nep-fmk New Economics Papers
on Financial Markets
Issue of 2013‒10‒11
seven papers chosen by
Kwang Soo Cheong
Johns Hopkins University

  1. Equity returns in the banking sector in the wake of the great recession and the European sovereign debt crisis By Chan-Lau, Jorge A.; Liu, Estelle X.; Schmittmann, Jochen M.
  2. Fractal Markets Hypothesis and the Global Financial Crisis: Wavelet Power Evidence By Ladislav Kristoufek
  3. Financial market regulation in the shadow of the sovereign debt crisis By Mayntz, Renate
  4. Continuous-time Modeling of Bid-Ask Spread and Price Dynamics in Limit Order Books By Jose Blanchet; Xinyun Chen
  5. Limited attention and news arrival in limit order markets. By Dugast, J.
  6. Credit and Liquidity in Interbank Rates: a Quadratic Approach. By Dubecq, S.; Monfort, A.; Renne, J-P.; Roussellet, G.
  7. Cascades in real interbank markets By Fariba Karimi; Matthias Raddant

  1. By: Chan-Lau, Jorge A.; Liu, Estelle X.; Schmittmann, Jochen M.
    Abstract: This study finds that equity returns in the banking sector in the wake of the Great Recession and the European sovereign debt crisis have been driven mainly by weak growth prospects and heightened sovereign risk and to a lesser extent, by deteriorating funding conditions and investor sentiment. While the equity return performance in the banking sector has been dismal in general, better capitalized and less leveraged banks have outperformed their peers, a finding that supports policymakers' efforts to strengthen bank capitalization. --
    Keywords: banks,equity returns,financial crisis,sovereign risk,sovereign debt crisis,economic growth,regulatory capital,panel data econometrics
    JEL: G01 G14 G21
    Date: 2013
  2. By: Ladislav Kristoufek
    Abstract: We analyze whether the prediction of the fractal markets hypothesis about a dominance of specific investment horizons during turbulent times holds. To do so, we utilize the continuous wavelet transform analysis and obtained wavelet power spectra which give the crucial information about the variance distribution across scales and its evolution in time. We show that the most turbulent times of the Global Financial Crisis can be very well characterized by the dominance of short investment horizons which is in hand with the assertions of the fractal markets hypothesis.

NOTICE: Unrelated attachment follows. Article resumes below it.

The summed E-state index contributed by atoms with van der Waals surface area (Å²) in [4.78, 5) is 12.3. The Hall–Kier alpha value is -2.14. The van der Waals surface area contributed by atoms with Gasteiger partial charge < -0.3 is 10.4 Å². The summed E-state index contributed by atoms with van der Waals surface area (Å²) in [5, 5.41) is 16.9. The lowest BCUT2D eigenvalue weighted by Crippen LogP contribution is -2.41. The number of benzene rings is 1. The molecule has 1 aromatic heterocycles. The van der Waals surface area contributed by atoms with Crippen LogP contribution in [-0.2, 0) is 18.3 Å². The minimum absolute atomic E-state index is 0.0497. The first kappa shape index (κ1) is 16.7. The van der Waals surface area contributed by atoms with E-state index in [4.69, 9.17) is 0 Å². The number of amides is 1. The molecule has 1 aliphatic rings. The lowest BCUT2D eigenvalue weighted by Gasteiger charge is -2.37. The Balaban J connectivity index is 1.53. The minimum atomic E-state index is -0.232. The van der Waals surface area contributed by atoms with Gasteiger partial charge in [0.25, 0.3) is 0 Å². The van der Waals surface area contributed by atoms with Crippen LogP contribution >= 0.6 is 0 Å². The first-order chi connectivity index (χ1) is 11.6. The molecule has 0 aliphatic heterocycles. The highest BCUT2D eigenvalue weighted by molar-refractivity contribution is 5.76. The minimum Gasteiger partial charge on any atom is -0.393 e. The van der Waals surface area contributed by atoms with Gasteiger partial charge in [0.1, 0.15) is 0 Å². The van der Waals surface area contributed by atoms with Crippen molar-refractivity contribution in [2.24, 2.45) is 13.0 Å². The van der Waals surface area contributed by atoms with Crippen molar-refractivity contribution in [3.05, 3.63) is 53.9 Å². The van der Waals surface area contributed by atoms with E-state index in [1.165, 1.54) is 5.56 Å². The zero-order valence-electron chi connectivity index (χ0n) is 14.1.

Date: 2013–10
  3. By: Mayntz, Renate
    Abstract: The financial market crisis of 2008/2009 triggered efforts at re-regulation at all political levels, national, European, and international. Reform demands had been radical and comprehensive but effective regulatory change was halting, and then in summer 2011 the related connected sovereign debt and euro crises came to preoccupy political attention. Regulatory financial market reform nevertheless continued. This paper traces both the shift in political attention and the continuing regulatory activities of different bodies between the summer of 2011 and the summer of 2013. The analysis highlights the time profile, the specific selectivity, the recursive nature, and the stepwise concretization of reforms. Finally, the issue is raised whether the reform process will eventually lead to increasing regulatory harmonization, or increasing international diversity of financial market regulation. -- Die Finanzmarktkrise von 2008/2009 hat auf allen politischen Ebenen - der nationalen, europäischen und internationalen - Versuche einer Regulierungsreform ausgelöst. Die anfänglichen Reformziele waren radikal und umfassend, aber der tatsächliche Reformprozess kam bis zum Sommer 2011 nur zögernd voran. Zu diesem Zeitpunkt drängte die Staatsschuldenkrise und die mit ihr verbundene Euro-Krise das Thema Finanzmarktregulierung in den Hintergrund. Das Discussion Paper verfolgt sowohl den Wandel politischer Aufmerksamkeit wie die dennoch weiter laufenden Aktivitäten wichtiger, speziell internationaler Institutionen in Sachen Regulierungsreform in der Zeit zwischen Mitte 2011 und Mitte 2013. Es wird gezeigt, dass der Reformprozess eine charakteristische Zeitstruktur, eine spezifische Selektivität und Rekursivität besitzt und durch eine schrittweise Konkretisierung gekennzeichnet ist. Am Ende stellt sich die Frage, ob der Reformprozess zu wachsender internationaler Harmonisierung oder umgekehrt zu wachsender Diversität von Finanzmarktregulierung führen wird.